“Some people will want to know the sex of the baby. If that’s part of the policy for the trust then sonographers will look, but it’s not part of the expectation for the NHS screening,” says Harrison.

“If you can’t see it, you wouldn’t be able to spend a lot of extra time looking because that then takes away the time that you should be looking at the really important structures.”

If you do want to find out, it’s best to let your sonographer know at the start of the scan so they can make a mental note to look while they’re doing all of the other checks.

“It’s a real balance between parents desperate to know those bits, but also the real reason for the scan is to make sure that the baby structurally looks normal,” adds Harrison.

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4. The sonographer is taking in loads of information about your baby while you lay there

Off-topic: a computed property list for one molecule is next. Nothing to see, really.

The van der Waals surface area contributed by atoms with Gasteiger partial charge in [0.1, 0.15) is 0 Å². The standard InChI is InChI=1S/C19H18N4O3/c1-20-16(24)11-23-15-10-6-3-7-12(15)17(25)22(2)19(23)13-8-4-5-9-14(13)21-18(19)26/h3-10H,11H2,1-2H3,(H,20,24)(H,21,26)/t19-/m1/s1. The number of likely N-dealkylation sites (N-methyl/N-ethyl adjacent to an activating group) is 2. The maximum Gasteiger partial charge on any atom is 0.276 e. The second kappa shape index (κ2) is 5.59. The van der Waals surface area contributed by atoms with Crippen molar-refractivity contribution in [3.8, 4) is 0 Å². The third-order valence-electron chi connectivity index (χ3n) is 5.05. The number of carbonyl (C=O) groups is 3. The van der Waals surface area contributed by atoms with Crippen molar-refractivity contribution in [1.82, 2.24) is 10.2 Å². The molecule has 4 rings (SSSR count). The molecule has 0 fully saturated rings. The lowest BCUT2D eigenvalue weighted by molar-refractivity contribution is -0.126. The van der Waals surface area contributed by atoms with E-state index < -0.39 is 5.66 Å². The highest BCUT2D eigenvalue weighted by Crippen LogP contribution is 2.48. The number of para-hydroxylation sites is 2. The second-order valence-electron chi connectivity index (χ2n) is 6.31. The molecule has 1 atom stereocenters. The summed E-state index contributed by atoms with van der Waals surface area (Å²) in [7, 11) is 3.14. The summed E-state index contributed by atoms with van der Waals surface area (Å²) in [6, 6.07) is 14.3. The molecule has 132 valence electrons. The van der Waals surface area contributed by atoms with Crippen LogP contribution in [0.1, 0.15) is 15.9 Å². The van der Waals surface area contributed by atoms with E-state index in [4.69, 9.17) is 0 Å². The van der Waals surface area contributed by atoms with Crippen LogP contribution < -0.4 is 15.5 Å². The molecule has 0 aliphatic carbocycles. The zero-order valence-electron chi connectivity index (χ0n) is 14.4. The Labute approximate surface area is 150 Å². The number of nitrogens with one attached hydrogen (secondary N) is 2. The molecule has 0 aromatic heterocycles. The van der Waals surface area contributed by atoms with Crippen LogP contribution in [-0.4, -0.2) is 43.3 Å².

When your sonographer starts scanning they’ll be checking all of the structures of your tiny baby – making sure their organs are forming well and there aren’t any gaps where there shouldn’t be.

“We go through the brain and make sure the structures are normal,” says Harrison, “we look at the face, the lips, then we go down through the chest and the heart, right down to the abdomen, into the pelvis. So we’re looking at the kidneys, the bladder, the stomach, the diaphragm ... then we look at the limbs and the spine.”

The sonographer will want to check all of these areas look normal and will be keeping an eye out for a minimum of 11 rare conditions. These include:

  • anencephaly (a fatal condition where the skull doesn’t develop)

  • spina bifida (where the spine and spinal cord does not develop properly)

  • cleft lip (a facial birth defect which occurs when a gap forms in the upper lip)

  • diaphragmatic hernia (where there’s a hole in the diaphragm)

  • gastroschisis and exomphalos (where the abdomen does not develop properly)

  • serious cardiac abnormalities

  • bilateral renal agenesis (a serious condition where neither of the kidneys develop)

  • lethal skeletal dysplasia (severe abnormalities of bone growth including rib growth)

  • Edwards’ syndrome and Patau’s syndrome (chromosomal conditions associated with defects in many parts of the body)

They’ll also check how much fluid there is around your baby – if there’s too much or not enough, they then have to consider why this might be.